Celebrating Ruth First Project

A research project based in Durham University’s Centre for Humanities Engaging Science and Society, led by Professor Nancy Cartwright. The team is documenting First’s connections with Durham and examining her career as an inspiring example of inter-connection between objective academic research and political action.

Tributes to Ruth First

The Ruth First Papers Project: aims to build up a digital archive of a selection of her writings and related materials held at the Institute of Commonwealth Studies in London.

In August 1992, on the 10th anniversary of Ruth’s death, Nelson Mandela paid tribute to her courage and freedom of spirit: “Ruth spent her life in the service of the people of Southern Africa. She went to prison for her beliefs. She was murdered because of her acute political acumen combined with her resolute refusal to abandon her principles. Her life, and her death, remains a beacon to all who love liberty.”

Ronnie Kasrils published an article in Umsebenzi, the magazine of the South African Communist Party, in 2020 entitled: “The revolutionary life and times of Ruth First, and her legacy.” He emphasises both her central political role in the struggle against apartheid and her creative intellectual leadership: “Her life is exemplary for men as well as women, young and old, who wish to understand the world and change it.”

Ruth was remembered by Ed Miliband, then leader of the UK Labour Party, in his speech to the party’s conference in October 2012: “Every upbringing is special, and mine was special because of the place of politics within it. When I was 12 years old, I met a South African friend of my parents. Her name was Ruth First. The image I remember is of somebody vivacious, full of life, full of laughter. And then I remember a few months later, coming down to breakfast and seeing my mum in tears, because Ruth First had been murdered by a letter bomb from the South African secret police – murdered for being part of the anti-apartheid movement. Now I didn’t understand the ins and outs of it, but I was shocked, I was angry. I knew that wasn’t the way the world was meant to be. I knew I had a duty to do something about it. It is this upbringing that has made me who I am.”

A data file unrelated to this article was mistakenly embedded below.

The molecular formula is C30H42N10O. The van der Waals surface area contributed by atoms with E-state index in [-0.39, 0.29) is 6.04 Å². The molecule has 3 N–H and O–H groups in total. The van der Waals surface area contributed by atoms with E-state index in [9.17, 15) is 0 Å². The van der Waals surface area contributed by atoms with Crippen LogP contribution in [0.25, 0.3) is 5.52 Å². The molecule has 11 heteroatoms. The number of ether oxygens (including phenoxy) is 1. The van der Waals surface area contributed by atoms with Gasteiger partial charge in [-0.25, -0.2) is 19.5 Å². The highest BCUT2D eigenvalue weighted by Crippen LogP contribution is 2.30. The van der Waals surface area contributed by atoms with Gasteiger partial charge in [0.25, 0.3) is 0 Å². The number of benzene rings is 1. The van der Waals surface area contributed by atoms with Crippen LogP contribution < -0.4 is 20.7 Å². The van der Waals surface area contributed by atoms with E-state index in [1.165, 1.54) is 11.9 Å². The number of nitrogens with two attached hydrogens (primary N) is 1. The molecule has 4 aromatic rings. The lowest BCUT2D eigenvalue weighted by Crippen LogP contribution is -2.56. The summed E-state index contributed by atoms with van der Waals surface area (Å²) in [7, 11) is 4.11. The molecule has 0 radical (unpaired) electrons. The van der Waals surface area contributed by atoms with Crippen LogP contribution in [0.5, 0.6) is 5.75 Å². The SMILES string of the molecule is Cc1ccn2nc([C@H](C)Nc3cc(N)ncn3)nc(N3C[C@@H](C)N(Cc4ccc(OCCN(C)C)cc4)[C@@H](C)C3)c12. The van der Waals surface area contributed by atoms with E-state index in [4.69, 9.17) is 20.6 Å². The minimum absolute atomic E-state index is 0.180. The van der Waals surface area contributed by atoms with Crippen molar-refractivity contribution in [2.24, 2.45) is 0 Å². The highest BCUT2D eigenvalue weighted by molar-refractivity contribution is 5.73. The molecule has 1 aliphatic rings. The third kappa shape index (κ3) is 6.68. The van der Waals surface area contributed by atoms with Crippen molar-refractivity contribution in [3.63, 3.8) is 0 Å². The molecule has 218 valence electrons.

Ruth First by Diana Collecott

Diana shared a house with Ruth in Durham in the 1970s. Read her tribute to Ruth here.

Books by Ruth First

1963 South West Africa (Harmondsworth: Penguin)
1965 One Hundred and Seventeen Days: An account of confinement and interrogation under the South African Ninety-Day Detention Law (Harmondsworth: Penguin, reprinted by Bloomsbury 1988 and by Little, Brown in 2010)
1967 South West Africa: Travesty of Trust. The expert papers and findings of the
International Conference on South West Africa, Oxford, 23-26 March 1966 (London: Deutsch), edited by Ruth First & Ronald Segal
1970 The Barrel of a Gun: Political Power in Africa and the Coup d’état (London: Allen Lane)
1971 Portugal’s Wars in Africa (Christian Action)
1972 The South African Connection: Western Investment in Apartheid (London: Temple Smith), with Jonathan Steele & Christabel Gurney
1974 Libya: The Elusive Revolution (Harmondsworth: Penguin, reprinted by Africana 1975)
1980 Olive Schreiner (London: Deutsch/The Women’s Press, reprinted by Rutgers University Press 1990), with Ann Scott & Nadine Gordimer
1983 Black Gold: The Mozambican Miner, Proletarian and Peasant (London: Harvester, reprinted by Palgrave-MacMillan 1983)
2023Ruth First: Selected Writings (International Union of Left Publishers)
Available online from Tricontinental: Institute for Social Research
Updated December 2023 Mike Thompson
[email protected]